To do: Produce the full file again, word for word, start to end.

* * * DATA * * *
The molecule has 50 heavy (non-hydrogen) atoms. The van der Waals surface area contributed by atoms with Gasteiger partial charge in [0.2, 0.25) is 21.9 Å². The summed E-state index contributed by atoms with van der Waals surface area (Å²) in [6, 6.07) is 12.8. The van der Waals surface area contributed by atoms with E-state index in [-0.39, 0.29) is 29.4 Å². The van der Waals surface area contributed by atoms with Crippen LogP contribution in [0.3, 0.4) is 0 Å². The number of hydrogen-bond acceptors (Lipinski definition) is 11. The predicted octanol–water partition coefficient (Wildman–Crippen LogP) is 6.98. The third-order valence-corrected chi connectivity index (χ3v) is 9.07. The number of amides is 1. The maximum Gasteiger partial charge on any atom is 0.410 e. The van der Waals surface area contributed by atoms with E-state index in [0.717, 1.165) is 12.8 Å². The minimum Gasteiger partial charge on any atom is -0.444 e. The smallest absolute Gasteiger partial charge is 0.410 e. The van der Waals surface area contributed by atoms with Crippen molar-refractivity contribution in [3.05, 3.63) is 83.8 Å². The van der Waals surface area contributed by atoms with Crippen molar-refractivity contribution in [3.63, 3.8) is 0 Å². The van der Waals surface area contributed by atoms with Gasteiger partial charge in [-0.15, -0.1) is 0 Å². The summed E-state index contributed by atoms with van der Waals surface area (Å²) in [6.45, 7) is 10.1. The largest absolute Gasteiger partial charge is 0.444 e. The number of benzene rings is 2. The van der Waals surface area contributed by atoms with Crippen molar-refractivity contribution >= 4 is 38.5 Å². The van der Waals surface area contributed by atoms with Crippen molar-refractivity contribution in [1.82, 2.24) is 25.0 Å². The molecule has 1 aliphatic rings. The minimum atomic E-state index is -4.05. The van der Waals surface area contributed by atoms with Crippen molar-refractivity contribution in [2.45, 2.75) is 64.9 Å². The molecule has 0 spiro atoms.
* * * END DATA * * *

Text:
The molecule has 50 heavy (non-hydrogen) atoms. The van der Waals surface area contributed by atoms with Gasteiger partial charge in [0.2, 0.25) is 21.9 Å². The summed E-state index contributed by atoms with van der Waals surface area (Å²) in [6, 6.07) is 12.8. The van der Waals surface area contributed by atoms with E-state index in [-0.39, 0.29) is 29.4 Å². The van der Waals surface area contributed by atoms with Crippen LogP contribution in [0.3, 0.4) is 0 Å². The number of hydrogen-bond acceptors (Lipinski definition) is 11. The predicted octanol–water partition coefficient (Wildman–Crippen LogP) is 6.98. The third-order valence-corrected chi connectivity index (χ3v) is 9.07. The number of amides is 1. The maximum Gasteiger partial charge on any atom is 0.410 e. The van der Waals surface area contributed by atoms with E-state index in [0.717, 1.165) is 12.8 Å². The minimum Gasteiger partial charge on any atom is -0.444 e. The smallest absolute Gasteiger partial charge is 0.410 e. The van der Waals surface area contributed by atoms with Crippen molar-refractivity contribution in [3.05, 3.63) is 83.8 Å². The van der Waals surface area contributed by atoms with Crippen molar-refractivity contribution in [3.63, 3.8) is 0 Å². The van der Waals surface area contributed by atoms with Gasteiger partial charge in [-0.15, -0.1) is 0 Å². The summed E-state index contributed by atoms with van der Waals surface area (Å²) in [6.45, 7) is 10.1. The largest absolute Gasteiger partial charge is 0.444 e. The number of benzene rings is 2. The van der Waals surface area contributed by atoms with Crippen molar-refractivity contribution >= 4 is 38.5 Å². The van der Waals surface area contributed by atoms with Crippen molar-refractivity contribution in [1.82, 2.24) is 25.0 Å². The molecule has 1 aliphatic rings. The minimum atomic E-state index is -4.05. The van der Waals surface area contributed by atoms with Crippen molar-refractivity contribution in [2.45, 2.75) is 64.9 Å². The molecule has 0 spiro atoms.